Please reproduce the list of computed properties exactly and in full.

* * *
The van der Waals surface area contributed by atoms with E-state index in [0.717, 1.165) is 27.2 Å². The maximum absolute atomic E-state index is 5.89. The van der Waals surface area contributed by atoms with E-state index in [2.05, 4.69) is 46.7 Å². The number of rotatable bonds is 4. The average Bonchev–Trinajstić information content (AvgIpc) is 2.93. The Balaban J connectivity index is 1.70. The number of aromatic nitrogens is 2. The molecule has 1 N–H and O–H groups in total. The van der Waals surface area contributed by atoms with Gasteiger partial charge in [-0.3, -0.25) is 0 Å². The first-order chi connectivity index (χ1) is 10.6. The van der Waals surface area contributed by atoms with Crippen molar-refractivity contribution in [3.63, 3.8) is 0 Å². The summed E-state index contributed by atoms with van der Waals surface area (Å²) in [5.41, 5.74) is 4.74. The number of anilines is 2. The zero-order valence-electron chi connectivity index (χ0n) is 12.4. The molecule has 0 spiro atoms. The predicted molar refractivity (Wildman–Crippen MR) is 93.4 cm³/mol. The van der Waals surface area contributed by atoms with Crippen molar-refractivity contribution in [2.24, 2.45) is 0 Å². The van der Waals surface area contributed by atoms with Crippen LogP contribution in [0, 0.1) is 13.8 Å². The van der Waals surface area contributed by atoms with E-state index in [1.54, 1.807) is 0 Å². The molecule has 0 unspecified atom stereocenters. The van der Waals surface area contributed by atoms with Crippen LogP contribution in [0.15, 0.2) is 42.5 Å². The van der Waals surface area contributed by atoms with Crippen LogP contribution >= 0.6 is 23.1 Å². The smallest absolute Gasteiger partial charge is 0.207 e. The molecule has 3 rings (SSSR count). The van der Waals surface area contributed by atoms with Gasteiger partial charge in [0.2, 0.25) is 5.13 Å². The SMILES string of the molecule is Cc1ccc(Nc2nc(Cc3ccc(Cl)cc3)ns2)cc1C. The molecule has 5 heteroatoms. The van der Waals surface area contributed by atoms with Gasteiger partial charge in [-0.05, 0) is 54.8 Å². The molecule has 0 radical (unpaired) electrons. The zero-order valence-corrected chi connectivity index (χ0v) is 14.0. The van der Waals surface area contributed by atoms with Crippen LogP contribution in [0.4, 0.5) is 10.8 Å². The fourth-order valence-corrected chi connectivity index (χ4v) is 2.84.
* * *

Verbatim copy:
The van der Waals surface area contributed by atoms with E-state index in [0.717, 1.165) is 27.2 Å². The maximum absolute atomic E-state index is 5.89. The van der Waals surface area contributed by atoms with E-state index in [2.05, 4.69) is 46.7 Å². The number of rotatable bonds is 4. The average Bonchev–Trinajstić information content (AvgIpc) is 2.93. The Balaban J connectivity index is 1.70. The number of aromatic nitrogens is 2. The molecule has 1 N–H and O–H groups in total. The van der Waals surface area contributed by atoms with Gasteiger partial charge in [-0.3, -0.25) is 0 Å². The first-order chi connectivity index (χ1) is 10.6. The van der Waals surface area contributed by atoms with Crippen molar-refractivity contribution in [3.63, 3.8) is 0 Å². The summed E-state index contributed by atoms with van der Waals surface area (Å²) in [5.41, 5.74) is 4.74. The number of anilines is 2. The zero-order valence-electron chi connectivity index (χ0n) is 12.4. The molecule has 0 spiro atoms. The predicted molar refractivity (Wildman–Crippen MR) is 93.4 cm³/mol. The van der Waals surface area contributed by atoms with Crippen molar-refractivity contribution in [2.24, 2.45) is 0 Å². The van der Waals surface area contributed by atoms with Crippen LogP contribution in [0, 0.1) is 13.8 Å². The van der Waals surface area contributed by atoms with E-state index in [1.54, 1.807) is 0 Å². The molecule has 0 unspecified atom stereocenters. The van der Waals surface area contributed by atoms with Crippen LogP contribution in [0.15, 0.2) is 42.5 Å². The van der Waals surface area contributed by atoms with Crippen LogP contribution >= 0.6 is 23.1 Å². The smallest absolute Gasteiger partial charge is 0.207 e. The molecule has 3 rings (SSSR count). The van der Waals surface area contributed by atoms with Gasteiger partial charge in [0.2, 0.25) is 5.13 Å². The SMILES string of the molecule is Cc1ccc(Nc2nc(Cc3ccc(Cl)cc3)ns2)cc1C. The molecule has 5 heteroatoms. The van der Waals surface area contributed by atoms with Gasteiger partial charge in [-0.05, 0) is 54.8 Å². The molecule has 0 radical (unpaired) electrons. The zero-order valence-corrected chi connectivity index (χ0v) is 14.0. The van der Waals surface area contributed by atoms with Crippen LogP contribution in [0.4, 0.5) is 10.8 Å². The fourth-order valence-corrected chi connectivity index (χ4v) is 2.84.